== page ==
Positive and negative developments of the first quarter escalated in the second quarter. Portfolios remain balanced and conservative. We added shorter term Treasurys during the quarter.
Economic data continues to improve in the U.S. Real GDP estimates continue to rise, with many now expecting over 3% growth in 2018. Corporate earnings, already growing at double‐ digits, are expected to accelerate throughout the year. Employment data and small business and consumer sentiment gauges are posting record highs.
There is also an escalating trend in the two principal sources for financial uncertainty and risk, the biggest being the Trump Administration’s trade…what do you call it? Negotiations? Gambit? Bluff? In our investment meetings, we find ourselves debating just what it is. (An increasing number of Investment Committee members say “war”). If we can’t clearly define it, how are we to know what happens next or what it means for stock and bond prices?
Trade is often communicated in simplistic, one‐fact sound bites. Commentators on TV blast the European Union’s (EU) 10% tariff on U.S.‐made cars (versus the U.S.’s 2.5% tariff on European cars). Unfair, right? On the surface, yes, but we are only considering one partner and one specific type of good. The truth is, while the EU does impose higher tariffs on cars (and many other goods), there are numerous other goods for which the U.S. has the higher tariff.
Foreign trade with any one country or political union is incredibly complex, especially for a $20 trillion economy with countless goods and services to trade, performed by countless (and many well financed and influential) stakeholders—companies, industry groups, labor unions, etc. Trade policy gets exponentially complex when you add all of our other trade deals and partners, as well as each country’s fiscal, monetary, and currency policies.
We have spent a lot of time thinking about and discussing trade but have little to show for it. Maybe the president is right about some things regarding trade. Maybe the U.S. has poorly positioned itself in its trade deals. Maybe we are getting “ripped off” by Mexico, Canada, the EU, China—maybe everyone. However, we can’t help but wonder: “How do you know?”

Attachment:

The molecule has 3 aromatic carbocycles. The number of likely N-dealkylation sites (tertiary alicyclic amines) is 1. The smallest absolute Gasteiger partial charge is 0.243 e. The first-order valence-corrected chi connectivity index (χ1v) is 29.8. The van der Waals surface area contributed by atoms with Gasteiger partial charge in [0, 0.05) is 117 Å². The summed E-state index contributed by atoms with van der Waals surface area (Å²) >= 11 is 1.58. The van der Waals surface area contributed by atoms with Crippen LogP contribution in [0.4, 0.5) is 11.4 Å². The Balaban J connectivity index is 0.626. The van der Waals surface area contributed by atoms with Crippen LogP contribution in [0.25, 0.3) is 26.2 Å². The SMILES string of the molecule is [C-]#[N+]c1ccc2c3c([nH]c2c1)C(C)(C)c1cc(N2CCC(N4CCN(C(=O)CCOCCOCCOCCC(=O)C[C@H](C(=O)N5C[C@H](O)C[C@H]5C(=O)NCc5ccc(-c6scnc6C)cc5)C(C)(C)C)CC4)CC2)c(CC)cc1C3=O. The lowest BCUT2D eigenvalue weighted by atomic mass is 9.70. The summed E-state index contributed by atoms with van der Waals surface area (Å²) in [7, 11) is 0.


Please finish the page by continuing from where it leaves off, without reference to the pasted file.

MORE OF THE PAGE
We suspect his answer is that trade deficits are bad, period, in aggregate or even bilaterally 2 (and possibly he believes this to be true on an industry‐by‐industry basis). This logic is hard to follow, and not just because countries with consistent trade deficits have performed better economically. For every deficit, there is a surplus elsewhere (like capital flows). That is why the governor of New York doesn’t worry about a trade deficit with Illinois.
In the meantime, the trade whatever‐you‐call‐it has escalated, and tariffs have led to retaliation and more tariffs. How much it could escalate is a cause of concern here. Almost no one has personal experience with trade wars on Wall Street or in Washington. For your Investment Committee here, with an average investment tenure of over 28 years among its members (including one with 50 years), this is quite new. For now, we are re‐reading about Smoot‐ Hawley and digging more deeply into trade. We’ll keep you posted.
Since we are light in fixed income securities and have no long‐term bonds, rising interest rates continue to be a welcome development for us. Every interest rate increase by the Federal Reserve means portfolios’ earning potential increases. Longer term rates (> 10 years in maturity) have gone up, too, but not much. They don’t strike us as a good deal yet.
We continue to “limp in” with periodic Treasury bill and note purchases as rates rise. With the cash‐like 90‐day Treasury bill now yielding almost 2% annually, investors finally get some yield without sacrificing quality or liquidity. With every Fed rate increase, “cash” will pay even more.